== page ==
Your Committee also finds that the State currently does not have an adequate regulatory structure in place to monitor the health impacts of pesticide drift near sensitive populations, particularly our keiki. Your Committee also heard testimony that pesticides that are currently classified as restricted use pesticides, such as chlorpyrifos, have definitely been linked to developmental delays in children and that other toxic exposure to pesticides during fetal, neonatal, and infant life disrupt critical development processes. Your Committee especially notes the testimony of Dr. Lee Esplian, who spoke at length about concerns regarding the effects of chronic low level exposure of children to pesticides in Hawaii and the inability to determine specific causal relationships between symptoms and pesticide exposure because disclosure of pesticide use in Hawaii is not required. Dr. Esplian further noted that the American Academy of Pediatrics has recommended that pesticide use disclosure be reported and suggested that it might be a better approach to expand the requirements contained in this measure to all pesticide use.
Finally, your Committee notes that during testimony, the concern was raised that the limitation to restricted use pesticides contained in this measure may be thwarted by actions by the Environmental Protection Agency of the Trump administration under new EPA Director Scott Pruitt who has moved to reclassify chlorpyrifos and other restricted use pesticides as nonrestricted. Because of this concern, as well as the mounting evidence that neonicotinoids and imidacloprids, as well as pyrethroids, may pose a significant health risk, naming the disclosure of the use of pesticide chemicals by name will protect Hawaii from the actions of the Pruitt-led EPA and ensures this law will continue to protect consumers in Hawaii despite any federal action.
Your Committee has amended this measure by:
(1) Making the mandatory disclosure and notification requirements for outdoor application applicable to:
(A) Specified pesticides; and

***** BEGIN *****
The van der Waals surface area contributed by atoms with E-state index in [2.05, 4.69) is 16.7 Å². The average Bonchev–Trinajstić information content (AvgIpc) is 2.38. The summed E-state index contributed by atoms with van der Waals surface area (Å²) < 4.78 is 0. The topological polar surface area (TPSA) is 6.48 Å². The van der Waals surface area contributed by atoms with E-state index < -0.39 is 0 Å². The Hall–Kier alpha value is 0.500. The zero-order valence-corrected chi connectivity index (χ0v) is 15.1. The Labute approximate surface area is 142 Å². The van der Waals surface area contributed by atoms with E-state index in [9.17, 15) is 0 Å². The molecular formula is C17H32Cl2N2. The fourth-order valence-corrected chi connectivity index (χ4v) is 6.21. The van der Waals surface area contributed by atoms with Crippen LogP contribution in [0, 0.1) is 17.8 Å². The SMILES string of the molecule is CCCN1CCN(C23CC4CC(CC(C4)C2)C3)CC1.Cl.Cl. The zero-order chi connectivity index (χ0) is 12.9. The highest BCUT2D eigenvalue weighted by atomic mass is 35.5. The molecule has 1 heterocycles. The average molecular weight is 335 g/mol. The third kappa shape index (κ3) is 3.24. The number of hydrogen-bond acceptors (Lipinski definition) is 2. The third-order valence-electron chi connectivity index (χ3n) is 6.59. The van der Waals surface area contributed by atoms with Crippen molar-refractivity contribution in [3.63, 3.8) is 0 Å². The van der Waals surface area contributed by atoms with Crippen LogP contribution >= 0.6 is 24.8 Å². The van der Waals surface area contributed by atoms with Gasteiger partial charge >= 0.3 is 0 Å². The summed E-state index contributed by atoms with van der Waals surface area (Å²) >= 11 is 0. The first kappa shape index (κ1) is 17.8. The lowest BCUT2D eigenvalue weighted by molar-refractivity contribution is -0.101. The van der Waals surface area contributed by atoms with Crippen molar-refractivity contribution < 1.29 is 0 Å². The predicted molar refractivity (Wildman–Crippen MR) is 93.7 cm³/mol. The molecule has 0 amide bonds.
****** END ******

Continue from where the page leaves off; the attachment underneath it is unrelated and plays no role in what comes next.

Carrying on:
(B) All persons or commercial agriculture entities purchasing or using restricted pesticides or insecticides in excess of 10 pounds or 10 gallons in a calendar year;
(2) Clarifying the term "outdoor application" to include structural or termite application of pesticides;
(3) Clarifying that institutions of higher education are included in the notification and disclosure requirements;
(4) Clarifying individuals that are required to be notified of the outdoor application of pesticides or insecticides;
(5) Requiring the Department of Agriculture to include insecticides and insecticide use in their annual public reports;
(6) Extending the length of time any injured citizen may bring an action to enjoin a violation of pesticide or insecticide disclosure and notification requirements from sixty to ninety days;
(7) Clarifying that the counties and other political subdivisions may enact more stringent ordinances;
(8) Changing its effective date from January 28, 2081, to upon its approval; and
(9) Making technical, nonsubstantive amendments for clarity, consistency, and style.
As affirmed by the record of votes of the members of your Committee on Consumer Protection & Commerce that is attached to this report, your Committee is in accord with the intent and purpose of H.B. No. 790, H.D. 1, as amended herein, and recommends that it pass Third Reading in the form attached hereto as H.B. No. 790, H.D. 2.
Respectfully submitted on behalf of the members of the Committee on Consumer Protection & Commerce,
ANGUS L.K. McKELVEY, Chair